Adopt stealth health habits to fight weight gain

Posted: 02 April 2014

More than 6% of people in the US now have a BMI1 over 40 “and the trend is on its way to Europe” warned James Hill, executive director of the Anschutz Health and Wellness Center, Colorado University, at the International Sweeteners Association conference in Brussels last week (02-04-14).

Understanding the cause of obesity has therefore never been more important, Prof Hill told fellow health professionals because more than one third of adults are overweight and one third obese.

Headlines wrongly blaming specific foods and drinks for causing obesity are not helping people recognise that the basic cause of obesity and overweight is energy imbalance.

“Although energy balance is a little more complicated than the basic difference between calories consumed and calories expended,” explained Prof Hill, “but the energy balance system helps us know what to do.”

The complication is that many factors – not just one food or drink - can cause energy imbalance and weight gain, said Prof Hill.

“Increasing portion sizes, high energy density and high glycemic index foods, advertising, marketing, easy access to food, reliance on convenience; sedentary lifestyle and reduced calorie-burning physical activity are just some of the confounding factors and influences.”

“We are not bad at losing weight, but however successful our dieting we tend to regain weight over time. Prevention of weight gain is therefore the best solution,” said Prof Hill.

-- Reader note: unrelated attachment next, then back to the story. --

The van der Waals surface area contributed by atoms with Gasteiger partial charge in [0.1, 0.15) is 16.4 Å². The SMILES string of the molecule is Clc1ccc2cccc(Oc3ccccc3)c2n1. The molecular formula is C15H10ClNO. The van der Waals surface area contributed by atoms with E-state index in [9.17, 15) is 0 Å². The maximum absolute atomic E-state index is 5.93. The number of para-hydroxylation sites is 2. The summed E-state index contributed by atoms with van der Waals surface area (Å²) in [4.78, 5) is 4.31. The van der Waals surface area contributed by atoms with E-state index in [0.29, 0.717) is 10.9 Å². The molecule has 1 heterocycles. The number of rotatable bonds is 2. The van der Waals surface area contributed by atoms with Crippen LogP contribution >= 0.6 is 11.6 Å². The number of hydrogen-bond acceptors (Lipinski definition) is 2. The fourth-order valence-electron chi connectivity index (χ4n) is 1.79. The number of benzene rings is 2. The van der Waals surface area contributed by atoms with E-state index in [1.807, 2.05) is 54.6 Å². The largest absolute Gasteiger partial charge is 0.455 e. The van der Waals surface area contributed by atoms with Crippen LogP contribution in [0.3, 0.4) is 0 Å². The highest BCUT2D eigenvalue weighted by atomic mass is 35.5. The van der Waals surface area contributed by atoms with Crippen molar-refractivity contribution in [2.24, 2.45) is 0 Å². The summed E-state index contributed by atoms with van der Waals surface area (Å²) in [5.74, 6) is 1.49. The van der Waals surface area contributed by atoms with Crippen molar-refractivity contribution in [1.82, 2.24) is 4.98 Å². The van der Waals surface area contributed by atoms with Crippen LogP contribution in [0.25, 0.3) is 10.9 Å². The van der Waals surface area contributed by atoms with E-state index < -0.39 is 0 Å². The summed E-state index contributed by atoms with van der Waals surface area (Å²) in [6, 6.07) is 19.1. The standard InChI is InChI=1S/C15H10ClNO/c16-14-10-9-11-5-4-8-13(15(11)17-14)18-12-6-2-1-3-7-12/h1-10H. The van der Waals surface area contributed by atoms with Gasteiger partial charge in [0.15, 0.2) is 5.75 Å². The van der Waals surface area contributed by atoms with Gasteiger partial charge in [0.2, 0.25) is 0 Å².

Rather than thinking in terms of dieting to lose weight, think of making changes to your diet and lifestyle in order to enhance your quality of life and be able to do and enjoy more, advised Prof Hill.

“Whether you want to prevent weight gain, or keep off weight lost maintaining an Energy Gap of 100 calories a day is the good move,” said Prof Hill citing as evidence the National Weight Control Registry comprising 10,000 “maintainers” who lost on average 70lb and who have kept the weight off for seven years.

“These people have a lot in common. They tend to eat a low fat diet (not more than 30% of calories), they self-monitor and have a plan for when their weight goes up too much, their food behaviour and habits are consistent, they have breakfast every day.

“They also expend high levels of physical activity – one hour a day and this last point is key to their success.”

For most people creating a daily 100 calorie deficit will prevent weight gain, explained Prof Hill. “Small changes make a big difference over time. Putting it another way, if people eat 100 calories more than they use each day they will gain 1.8lb or 0.82kg of weight a year, a typical adult weight gain. Obesity is a gradual thing that can grow out of small errors.”

“Building on small changes is easier and more likely to be maintained than making big changes,” said Prof Hill. “Physical activity is a good example. Even if you start by walking to the end of the drive each day, that is better than not taking any steps; and you can build from that.”

“As physical activity goes up, food intake may also go up but weight can stay the same, said Prof Hill. “Human biology works best at high levels of physical activity.”

“The best advice is the Eat Smart and Move More because few people can maintain a healthy weight while living a sedentary lifestyle.” Becoming sedentary encourages abdominal fat to accumulate and appetite control to become weaker.

“The Stealth Health approach is to make your default diet a healthy one and make better choices so that you can push back against the environmental and behaviour patterns that lead to weight gain.”

1 An ideal BMI is 18-24, overweight is 20-30 and obese is above 30. To work out BMI divide your weight in kilograms by height in metres squared.

Janette Marshall, Nutrition and Health Journalist